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Wednesday, April 2, 2003
Updated: April 3, 4:33 PM ET

There's no place Boeheim would rather be

By Adrian Wojnarowski
Special to

NEW ORLEANS -- Word had reached Rick Bay that Jim Boeheim wasn't just willing to talk to him about coaching Ohio State, but eager for the encounter. So Bay made the obligatory call to Syracuse athletic director Jake Crouthamel for permission, the telephone conversation that always inspires an awkward discussion. This time for Bay, the tension turned to bewilderment. Crouthamel started laughing and laughing, harder and harder.

Jim Boeheim
Syracuse's Jim Boeheim is the winningest coach in the NCAA Tournament not to have won the national championship.

"I asked him, 'What's so funny?' " Bay remembered the other day. "And Jake said, 'You can talk to Jim Boeheim if you want, but he's never leaving Syracuse. Every once in a while he feels a little unappreciated, but he's never going to leave.' "

As Bay and Boeheim met inside the coach's Syracuse home in March of 1986, it wasn't long before the nerdy, bespectacled Orangemen coach understood the truth too. "Ten minutes into the conversation I knew I wasn't to go," Boeheim said.

He wasn't just talking about Ohio State, but everywhere else. Ever. Boeheim was an upstate New York lifer. Across 27 years as Orangemen coach, this was his first and final flirtation with another job, a half-hearted exercise that left Boeheim understanding that he was fooling no one, least of all himself.

It isn't most intriguing that Boeheim never left Syracuse, but that Boeheim never threatened to leave. He's never hustled job offers to get himself a raise at Syracuse, insisting, "That's just not the way I work." Nevertheless, they know him too well there. Who'd buy his bluff, anyway? He still uses the barber that cut his hair as the freshman walk-on out of nearby Lyons, N.Y., still eats dinner in the restaurants that served him in his assistant coaching days. This is comforting to Boeheim. This is home.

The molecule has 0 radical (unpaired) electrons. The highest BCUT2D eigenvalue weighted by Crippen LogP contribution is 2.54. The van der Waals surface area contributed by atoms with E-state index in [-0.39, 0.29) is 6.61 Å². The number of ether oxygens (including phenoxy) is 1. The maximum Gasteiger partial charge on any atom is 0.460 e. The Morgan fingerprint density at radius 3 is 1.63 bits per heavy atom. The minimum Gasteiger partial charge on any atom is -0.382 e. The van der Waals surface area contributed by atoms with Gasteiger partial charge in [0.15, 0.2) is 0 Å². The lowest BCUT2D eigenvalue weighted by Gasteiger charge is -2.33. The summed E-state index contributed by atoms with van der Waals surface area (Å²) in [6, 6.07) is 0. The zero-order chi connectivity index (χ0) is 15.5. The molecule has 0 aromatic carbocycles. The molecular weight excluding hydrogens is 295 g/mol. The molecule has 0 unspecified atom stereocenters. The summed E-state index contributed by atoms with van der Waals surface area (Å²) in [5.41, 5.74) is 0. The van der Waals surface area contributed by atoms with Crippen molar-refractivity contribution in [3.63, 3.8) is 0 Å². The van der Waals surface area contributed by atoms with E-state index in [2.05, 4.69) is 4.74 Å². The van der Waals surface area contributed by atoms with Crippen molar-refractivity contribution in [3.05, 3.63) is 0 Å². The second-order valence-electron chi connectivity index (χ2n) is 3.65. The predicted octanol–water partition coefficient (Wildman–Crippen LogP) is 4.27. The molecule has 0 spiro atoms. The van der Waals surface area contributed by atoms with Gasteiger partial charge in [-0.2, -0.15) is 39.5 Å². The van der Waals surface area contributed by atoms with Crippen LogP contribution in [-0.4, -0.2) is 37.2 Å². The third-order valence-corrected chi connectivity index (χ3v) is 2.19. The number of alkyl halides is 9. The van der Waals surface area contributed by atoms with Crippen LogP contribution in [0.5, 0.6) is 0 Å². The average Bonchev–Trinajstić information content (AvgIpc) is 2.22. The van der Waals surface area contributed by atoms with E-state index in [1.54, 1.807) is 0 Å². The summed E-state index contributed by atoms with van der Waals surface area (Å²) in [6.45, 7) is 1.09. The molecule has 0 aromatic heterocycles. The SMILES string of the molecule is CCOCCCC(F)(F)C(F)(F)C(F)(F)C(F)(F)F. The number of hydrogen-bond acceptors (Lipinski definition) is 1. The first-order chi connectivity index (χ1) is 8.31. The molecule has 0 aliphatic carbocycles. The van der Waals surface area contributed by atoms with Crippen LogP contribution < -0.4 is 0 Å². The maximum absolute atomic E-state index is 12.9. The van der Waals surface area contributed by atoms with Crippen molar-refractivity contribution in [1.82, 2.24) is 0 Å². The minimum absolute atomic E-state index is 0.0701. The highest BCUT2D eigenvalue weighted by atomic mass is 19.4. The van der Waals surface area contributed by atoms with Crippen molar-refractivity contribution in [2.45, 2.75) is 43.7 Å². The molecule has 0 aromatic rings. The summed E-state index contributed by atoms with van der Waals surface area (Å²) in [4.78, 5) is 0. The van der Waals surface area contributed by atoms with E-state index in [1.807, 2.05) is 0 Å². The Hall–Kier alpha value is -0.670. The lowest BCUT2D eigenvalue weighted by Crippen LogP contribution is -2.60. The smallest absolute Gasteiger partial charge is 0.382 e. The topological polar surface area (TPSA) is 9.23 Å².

"There are a couple of jobs that I would really like to try, but you'd have to leave to do that," he said. "And I really never wanted to go anyplace else."

These days, everyone is angling for a bigger raise, a bigger contract, a bigger stage. Just take a walk through this Final Four and browse the coaches. Roy Williams had to manufacture drama over his decision to turn down North Carolina three years ago, just so everyone could tell him how much they adored and wanted him to stay in Kansas. When he refuses to just say, "I'm not a candidate for Carolina," he's doing it again. Texas' Rick Barnes has jumped jobs from the Big East to ACC to Big 12. Marquette's Tom Crean will be a top candidate for North Carolina and Pittsburgh, the hot young coach that will never finish his career at a middling catholic college in the Midwest.

This is the nature of the business, but Boeheim is something of a throwback to a different time, a different way of life. After all these years, all these chances, no one can be sure if he is finally coming home to Syracuse with that national championship. All they know for sure is that Jim Boeheim is coming home.

Jim Boeheim
Boeheim hopes to experience a different ending in the Final Four this year.

Before Boeheim made peace with his perception across the country, he had long ago done so at home in Syracuse. They never ripped him there, the way they did everywhere else. There weren't always bouquets, but there was respect, an admiration, for him turning an Eastern program into a national power. His coaching reputation as the man just rolling out the balls changed in 1996, when Syracuse made it to the NCAA championship game with a modest array of talent. All these years later, he still holds out his arms, turns his palms skyward and wonders whether it would've made him a great coach had Keith Smart missed that shot in the Superdome in 1987.